x. 1 Thess. 4:11. … and that ye study to be quiet, and to do your own business, and to work with your own hands, as we commanded you. 1 Pet. 3:3–4. Whose adorning let it not be that outward adorning of plaiting the hair, and of wearing of gold, or of putting on of apparel; but let it be the hidden man of the heart, in that which is not corruptible, even the ornament of a meek and quiet spirit, which is in the sight of God of great price. Ps. 37:8, 11. Cease from anger, and forsake wrath: fret not thyself in any wise to do evil.… But the meek shall inherit the earth; and shall delight themselves in the abundance of peace.

y. Prov. 17:22. A merry heart doeth good like a medicine: but a broken spirit drieth the bones.

z. Prov. 23:20. Be not among winebibbers; among riotous eaters of flesh. Prov. 25:16, 27. Hast thou found honey? eat so much as is sufficient for thee, lest thou be filled therewith, and vomit it.… It is not good to eat much honey: so for men to search their own glory is not glory.

a. 1 Tim. 5:23. Drink no longer water, but use a little wine for thy stomach’s sake and thine often infirmities.

b. Isa. 38:21. For Isaiah had said, Let them take a lump of figs, and lay it for a plaister upon the boil, and he shall recover.

c. Ps. 127:2. It is vain for you to rise up early, to sit up late, to eat the bread of sorrows: for so he giveth his beloved sleep.

d. 2 Thess. 3:12. Now them that are such we command and exhort by our Lord Jesus Christ, that with quietness they work, and eat their own bread. See Eccl. 5:12.

e. Eccl. 3:4, 11. … a time to weep, and a time to laugh; a time to mourn, and a time to dance … He hath made every thing beautiful in his time: also he hath set the world in their heart, so that no man can find out the work that God maketh from the beginning to the end. Mark 6:31. And he said unto them, Come ye yourselves apart into a desert place, and rest a while: for there were many coming and going, and they had no leisure so much as to eat.

f. 1 Sam. 19:4–5. And Jonathan spake good of David unto Saul his father, and said unto him, Let not the king sin against his servant, against David; because he hath not sinned against thee, and because his works have been to thee-ward very good: for he did put his life in his hand, and slew the Philistine, and the Lord wrought a great salvation for all Israel: thou sawest it, and didst rejoice: wherefore then wilt thou sin against innocent blood, to slay David without a cause? See 1 Sam. 22:13–14.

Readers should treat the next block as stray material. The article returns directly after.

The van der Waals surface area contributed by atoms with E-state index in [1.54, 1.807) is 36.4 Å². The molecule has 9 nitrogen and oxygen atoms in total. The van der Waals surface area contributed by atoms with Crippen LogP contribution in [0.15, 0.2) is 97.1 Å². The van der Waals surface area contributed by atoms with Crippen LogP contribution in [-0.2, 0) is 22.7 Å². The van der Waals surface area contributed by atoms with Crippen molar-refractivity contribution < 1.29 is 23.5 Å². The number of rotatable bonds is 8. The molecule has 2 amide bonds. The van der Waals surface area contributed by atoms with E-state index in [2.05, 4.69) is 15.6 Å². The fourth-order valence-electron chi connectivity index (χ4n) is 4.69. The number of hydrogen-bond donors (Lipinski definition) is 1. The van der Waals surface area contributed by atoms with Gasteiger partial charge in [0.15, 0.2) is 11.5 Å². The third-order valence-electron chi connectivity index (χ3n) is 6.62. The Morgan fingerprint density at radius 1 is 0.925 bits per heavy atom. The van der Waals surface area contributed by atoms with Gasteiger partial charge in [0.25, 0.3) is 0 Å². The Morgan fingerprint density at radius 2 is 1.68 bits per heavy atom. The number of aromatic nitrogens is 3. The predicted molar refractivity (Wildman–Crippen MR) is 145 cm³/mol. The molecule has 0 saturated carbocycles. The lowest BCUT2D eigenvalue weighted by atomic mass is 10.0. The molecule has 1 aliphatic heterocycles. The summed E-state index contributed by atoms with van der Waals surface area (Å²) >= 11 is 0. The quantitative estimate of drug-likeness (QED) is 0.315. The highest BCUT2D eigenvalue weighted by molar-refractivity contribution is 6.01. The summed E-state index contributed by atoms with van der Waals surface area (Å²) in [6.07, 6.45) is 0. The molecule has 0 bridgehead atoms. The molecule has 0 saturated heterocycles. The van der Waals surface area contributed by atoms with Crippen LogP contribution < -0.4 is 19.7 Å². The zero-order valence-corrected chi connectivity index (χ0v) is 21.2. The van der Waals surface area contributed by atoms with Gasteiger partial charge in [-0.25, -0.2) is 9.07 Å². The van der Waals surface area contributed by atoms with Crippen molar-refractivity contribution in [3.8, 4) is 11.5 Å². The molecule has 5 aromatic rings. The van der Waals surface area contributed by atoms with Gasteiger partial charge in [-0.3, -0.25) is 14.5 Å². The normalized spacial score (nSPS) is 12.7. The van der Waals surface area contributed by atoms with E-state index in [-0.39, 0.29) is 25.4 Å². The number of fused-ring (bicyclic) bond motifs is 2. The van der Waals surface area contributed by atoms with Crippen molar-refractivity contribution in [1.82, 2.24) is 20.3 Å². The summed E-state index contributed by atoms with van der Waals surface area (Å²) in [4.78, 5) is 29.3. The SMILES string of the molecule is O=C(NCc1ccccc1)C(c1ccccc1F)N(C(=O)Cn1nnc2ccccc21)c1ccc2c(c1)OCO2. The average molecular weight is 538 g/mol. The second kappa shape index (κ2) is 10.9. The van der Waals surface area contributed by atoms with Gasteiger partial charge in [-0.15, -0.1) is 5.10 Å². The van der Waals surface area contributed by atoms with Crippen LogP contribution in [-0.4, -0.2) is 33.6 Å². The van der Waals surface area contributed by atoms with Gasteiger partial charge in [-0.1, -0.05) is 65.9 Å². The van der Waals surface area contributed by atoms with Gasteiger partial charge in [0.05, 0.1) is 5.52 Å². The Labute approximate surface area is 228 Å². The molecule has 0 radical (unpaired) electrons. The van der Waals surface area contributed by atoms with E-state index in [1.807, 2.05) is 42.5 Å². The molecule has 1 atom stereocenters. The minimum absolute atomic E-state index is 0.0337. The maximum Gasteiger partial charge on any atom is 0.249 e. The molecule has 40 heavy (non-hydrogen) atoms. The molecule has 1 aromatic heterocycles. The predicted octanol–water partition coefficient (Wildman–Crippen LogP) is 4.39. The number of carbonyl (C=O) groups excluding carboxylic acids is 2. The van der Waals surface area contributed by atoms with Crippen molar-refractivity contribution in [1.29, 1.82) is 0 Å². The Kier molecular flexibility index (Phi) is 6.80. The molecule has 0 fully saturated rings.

g. Rom. 13:10. Love worketh no ill to his neighbour: therefore love is the fulfilling of the law.

h. Luke 10:33–34. But a certain Samaritan, as he journeyed, came where he was: and when he saw him, he had compassion on him, and went to him, and bound up his wounds, pouring in oil and wine, and set him on his own beast, and brought him to an inn, and took care of him.

i. Col. 3:12–13. Put on therefore, as the elect of God, holy and beloved, bowels of mercies, kindness, humbleness of mind, meekness, longsuffering; forbearing one another, and forgiving one another, if any man have a quarrel against any: even as Christ forgave you, so also do ye.

k. James 3:17. But the wisdom that is from above is first pure, then peaceable, gentle, and easy to be intreated, full of mercy and good fruits, without partiality, and without hypocrisy.

l. 1 Pet. 3:8–11. Finally, be ye all of one mind, having compassion one of another, love as brethren, be pitiful, be courteous: not rendering evil for evil, or railing for railing: but contrariwise blessing; knowing that ye are thereunto called, that ye should inherit a blessing. For he that will love life, and see good days, let him refrain his tongue from evil, and his lips that they speak no guile: let him eschew evil, and do good; let him seek peace, and ensue it. 1 Cor. 4:12–13. And [we] labour, working with our own hands: being reviled, we bless; being persecuted, we suffer it: being defamed, we intreat: we are made as the filth of the world, and are the offscouring of all things unto this day. See Prov. 15:1; Judg. 8:1–3.

m. Matt. 5:24. Leave there thy gift before the altar, and go thy way; first be reconciled to thy brother, and then come and offer thy gift. Eph. 4:2, 32. … with all lowliness and meekness, with long suffering, forbearing one another in love … And be ye kind one to another, tenderhearted, forgiving one another, even as God for Christ’s sake hath forgiven you. Rom. 12:17, 20–21. Recompense to no man evil for evil.… Therefore if thine enemy hunger, feed him; if he thirst, give him drink: for in so doing thou shalt heap coals of fire on his head. Be not overcome of evil, but overcome evil with good.

n. 1 Thess. 5:14. Now we exhort you, brethren, warn them that are unruly, comfort the feebleminded, support the weak, be patient toward all men. Matt. 25:35–36. For I was an hungred, and ye gave me meat: I was thirsty, and ye gave me drink: I was a stranger, and ye took me in: naked, and ye clothed me: I was sick, and ye visited me: I was in prison, and ye came unto me. Prov. 31:8–9. Open thy mouth for the dumb in the cause of all such as are appointed to destruction. Open thy mouth, judge righteously, and plead the cause of the poor and needy. See Job 31:19–20; Isa. 58:7.

Fearless in the Fray

Psalm 46

Pastor Patrick Joyner